For all these weekends spent at home, we're putting together some of the films we recommend watching. This time we're going in on film biopics from some of music's greats, with plenty of classics to choose from.
We've listed representations of N.W.A., Tina Turner, Joy Division, Johnny Cash, the Factory Records/Haçienda axis, Miles Davis, and many more in this list. Find the full overview below.
This debut film by photographer Anton Corbijn depicts Joy Division, one of the UK's most influential bands, and Manchester scene of the 70s they were part of. Entirely shot in black and white and backed with a soundtrack that includes New Order, Kraftwerk and of course material by Joy Division itself, Control grimly portrays lead singer Ian Curtis, his troubled relationship, mental isolation and early death.
A stellar example of how tragedy and great musical gift too often find each other, Ray follows the life of rhythm and blues pioneer Ray Charles, whose musical development and rise to fame came with struggles with racism, blindness and drug use. The result is a compelling watch, largely due to a brilliant depiction by Jamie Foxx, which rightfully led him to an Oscar for Best Actor and a whole bunch of other awards.
Sid & Nancy (1986)
How can you translate the punk attitude of 70's UK bands like the Sex Pistols into a Hollywood film production? Sid & Nancy managed: the depiction of the group's Sid Vicious (Gary Oldman) and the singer's troubled relationship with Nancy Spungen (Chloe Webb) is an honest insight into their wildly outrageous yet troubled existence.
A gorgeous portrait of one of the greatest artists that pushed the element of improvisation within jazz, Bird (directed by jazz fanatic Clint Eastwood) finely uncovers the short life of seminal jazz saxophonist Charlie Parker. Capturing his almost divine gift in the context of the gritty domains he found himself in, the film beautifully juxtaposes his musical power to his fatal self-destruction and early demise, backed by a killer soundtrack.
What's Love Got To Do With It (1993)
What's Love Got To Do With It is a about Tina Turner's tormenting relationship with Ike Turner, her husband who was essential in the beginning of her career, but whose physical and mental abuse of her brought their relationship spiralling down in destruction. The pain and her eventual overcoming by going solo is what gives the film its flair, and strikingly displays how her suffering is looked away from by those who witnessed it.
Straight Outta Compton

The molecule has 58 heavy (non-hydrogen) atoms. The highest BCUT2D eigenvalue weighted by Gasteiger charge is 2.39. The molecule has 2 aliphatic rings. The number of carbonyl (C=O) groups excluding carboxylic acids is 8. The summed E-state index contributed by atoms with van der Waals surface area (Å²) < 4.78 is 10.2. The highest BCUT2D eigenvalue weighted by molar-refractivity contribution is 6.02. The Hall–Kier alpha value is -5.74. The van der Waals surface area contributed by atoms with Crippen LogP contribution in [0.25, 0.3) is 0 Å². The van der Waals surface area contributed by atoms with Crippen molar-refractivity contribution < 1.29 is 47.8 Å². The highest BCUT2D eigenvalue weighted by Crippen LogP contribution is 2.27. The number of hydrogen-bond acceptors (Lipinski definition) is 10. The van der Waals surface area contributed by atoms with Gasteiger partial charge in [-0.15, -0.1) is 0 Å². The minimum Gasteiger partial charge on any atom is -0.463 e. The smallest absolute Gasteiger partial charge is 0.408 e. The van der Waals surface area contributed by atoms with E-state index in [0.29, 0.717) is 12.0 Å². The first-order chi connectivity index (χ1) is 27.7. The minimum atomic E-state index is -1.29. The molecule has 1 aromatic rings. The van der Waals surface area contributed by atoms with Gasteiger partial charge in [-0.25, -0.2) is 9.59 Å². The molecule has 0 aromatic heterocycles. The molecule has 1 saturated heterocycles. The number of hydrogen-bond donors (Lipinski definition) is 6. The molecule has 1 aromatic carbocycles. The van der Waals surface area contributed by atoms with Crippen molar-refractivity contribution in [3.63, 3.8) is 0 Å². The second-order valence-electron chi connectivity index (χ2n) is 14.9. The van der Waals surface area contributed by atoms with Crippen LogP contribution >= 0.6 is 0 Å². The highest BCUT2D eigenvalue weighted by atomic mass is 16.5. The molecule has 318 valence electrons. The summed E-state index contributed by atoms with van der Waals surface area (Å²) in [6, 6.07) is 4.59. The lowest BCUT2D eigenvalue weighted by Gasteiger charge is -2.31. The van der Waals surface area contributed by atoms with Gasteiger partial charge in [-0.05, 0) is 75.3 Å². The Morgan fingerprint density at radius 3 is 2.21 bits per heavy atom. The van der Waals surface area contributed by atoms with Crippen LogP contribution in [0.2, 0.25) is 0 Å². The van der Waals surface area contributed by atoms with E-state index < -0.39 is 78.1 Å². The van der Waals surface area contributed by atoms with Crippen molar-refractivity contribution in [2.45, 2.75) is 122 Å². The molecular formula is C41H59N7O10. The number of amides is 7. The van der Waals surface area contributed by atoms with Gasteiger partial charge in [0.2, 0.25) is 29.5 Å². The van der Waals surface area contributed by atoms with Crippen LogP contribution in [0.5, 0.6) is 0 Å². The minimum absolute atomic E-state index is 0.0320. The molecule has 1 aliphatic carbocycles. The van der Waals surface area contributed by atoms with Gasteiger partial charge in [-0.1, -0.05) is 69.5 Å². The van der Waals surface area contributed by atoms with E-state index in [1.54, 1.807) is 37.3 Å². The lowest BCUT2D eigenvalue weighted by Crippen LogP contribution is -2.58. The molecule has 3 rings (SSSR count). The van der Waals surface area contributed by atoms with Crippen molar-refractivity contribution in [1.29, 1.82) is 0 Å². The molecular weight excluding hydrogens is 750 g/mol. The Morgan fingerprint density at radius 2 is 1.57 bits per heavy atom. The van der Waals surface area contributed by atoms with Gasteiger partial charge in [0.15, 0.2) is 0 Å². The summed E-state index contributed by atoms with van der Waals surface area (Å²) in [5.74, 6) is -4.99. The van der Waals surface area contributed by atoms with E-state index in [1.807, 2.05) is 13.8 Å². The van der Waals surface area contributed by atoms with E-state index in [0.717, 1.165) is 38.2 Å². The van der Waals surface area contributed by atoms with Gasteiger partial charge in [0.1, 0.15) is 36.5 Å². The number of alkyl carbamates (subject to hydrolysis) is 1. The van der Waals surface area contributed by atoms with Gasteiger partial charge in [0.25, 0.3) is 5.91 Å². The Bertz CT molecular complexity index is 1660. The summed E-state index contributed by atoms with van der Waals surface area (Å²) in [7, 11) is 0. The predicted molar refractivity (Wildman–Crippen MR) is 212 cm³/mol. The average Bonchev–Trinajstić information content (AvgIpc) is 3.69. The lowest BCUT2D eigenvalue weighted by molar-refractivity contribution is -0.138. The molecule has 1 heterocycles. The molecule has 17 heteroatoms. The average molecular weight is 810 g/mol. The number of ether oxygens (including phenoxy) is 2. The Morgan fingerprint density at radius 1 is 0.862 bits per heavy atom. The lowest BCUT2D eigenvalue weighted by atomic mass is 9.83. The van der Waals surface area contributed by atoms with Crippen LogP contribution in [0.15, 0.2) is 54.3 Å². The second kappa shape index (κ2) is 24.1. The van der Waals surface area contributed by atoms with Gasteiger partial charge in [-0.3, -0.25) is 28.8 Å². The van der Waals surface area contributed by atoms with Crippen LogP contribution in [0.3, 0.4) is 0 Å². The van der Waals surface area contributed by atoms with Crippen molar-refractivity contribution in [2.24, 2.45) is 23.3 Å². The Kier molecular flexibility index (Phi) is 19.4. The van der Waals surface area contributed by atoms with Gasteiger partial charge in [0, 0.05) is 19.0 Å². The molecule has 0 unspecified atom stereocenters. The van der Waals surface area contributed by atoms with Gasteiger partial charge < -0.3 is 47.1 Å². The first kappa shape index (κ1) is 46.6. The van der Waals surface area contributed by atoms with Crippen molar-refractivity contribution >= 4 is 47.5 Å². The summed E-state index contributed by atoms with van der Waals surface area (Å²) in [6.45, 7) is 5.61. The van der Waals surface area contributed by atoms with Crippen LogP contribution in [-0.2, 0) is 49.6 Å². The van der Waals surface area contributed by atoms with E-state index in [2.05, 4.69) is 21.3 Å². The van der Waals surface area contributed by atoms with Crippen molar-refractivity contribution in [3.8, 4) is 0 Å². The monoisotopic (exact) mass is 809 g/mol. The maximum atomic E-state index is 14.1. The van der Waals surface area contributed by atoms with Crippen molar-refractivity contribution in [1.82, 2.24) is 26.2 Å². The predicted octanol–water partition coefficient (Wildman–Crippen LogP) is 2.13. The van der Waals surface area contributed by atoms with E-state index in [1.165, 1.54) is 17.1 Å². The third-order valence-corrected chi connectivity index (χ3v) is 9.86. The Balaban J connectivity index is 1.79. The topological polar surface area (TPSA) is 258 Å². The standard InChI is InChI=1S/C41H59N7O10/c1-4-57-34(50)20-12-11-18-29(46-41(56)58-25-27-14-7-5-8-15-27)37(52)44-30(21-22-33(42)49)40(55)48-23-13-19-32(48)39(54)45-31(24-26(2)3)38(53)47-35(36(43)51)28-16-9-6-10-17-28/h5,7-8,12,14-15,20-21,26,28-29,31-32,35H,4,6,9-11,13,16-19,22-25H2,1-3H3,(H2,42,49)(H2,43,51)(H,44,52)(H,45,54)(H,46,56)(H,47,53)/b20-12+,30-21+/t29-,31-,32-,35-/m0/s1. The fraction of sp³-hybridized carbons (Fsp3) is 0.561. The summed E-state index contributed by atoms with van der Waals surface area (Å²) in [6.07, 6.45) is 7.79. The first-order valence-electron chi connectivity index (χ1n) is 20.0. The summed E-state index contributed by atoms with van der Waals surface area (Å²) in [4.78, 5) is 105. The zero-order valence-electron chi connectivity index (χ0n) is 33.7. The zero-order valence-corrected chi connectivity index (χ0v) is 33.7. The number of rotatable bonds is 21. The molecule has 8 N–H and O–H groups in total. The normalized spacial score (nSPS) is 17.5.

Straight Outta Compton follows the rise and controversy around N.W.A., led by Eazy-E and also featuring Ice Cube and Dr. Dre. The bare, stripped back beats and provocative nature of their music alone is makes it worth a watch, with all of the group's classics passing by and put into context. The clashes with the police bring life into the group's noted lyrics and come forward nicely, as well as a compelling display of the group's inner friction.
24 Hour Party People (2002)
Not strictly depicting a certain artist or musician in particular but still worth a watch because of how it portrays a certain music scene, is 24 Hour Party People. Following the wild story of Factory Records labelhead Tony Wilson, it spans from the UK's punk era of the 70s all the way to the rave culture of the late 80s and early 90s. New Order, A Certain Ratio, The Durutti Column, and the legendary Haçienda nightclub — it's all in there.
All Eyez On Me (2017)
2017's All Eyez On Me, the film about Tupac Shakur by the name of one his most outstanding albums, has all ingredients for a powerful biopic full of phenomenal verses and (of course) a dramatic end. Although not much exalted by the critics, it's a captivating flick about one of hiphop's luminaries nevertheless.
Walk The Line (2005)
That Johnny Cash has had his fair share of obstacles in his life, wouldn't come as a surprise to anyone familiar with the singer's work and the themes he often touches upon in his lyrics. Walk The Line, where he's portrayed by Joaquin Phoenix, follows him from his early work and budding success, but also his failed marriage, substance abuse and trauma from his youth.
Miles Ahead (2015)
Miles Ahead, the 2015 adaption of the life of legendary jazz trumpeter Miles Davis, had been an idea that was cherished by actor Don Cheadle for quite a while. Covering mainly the jazz and fusion periods of Davis' life, his career interruptions, comebacks and struggles with drug addictions and a troubled marriage, the drama is a must watch for anyone invested in jazz and one of its greatest pioneers.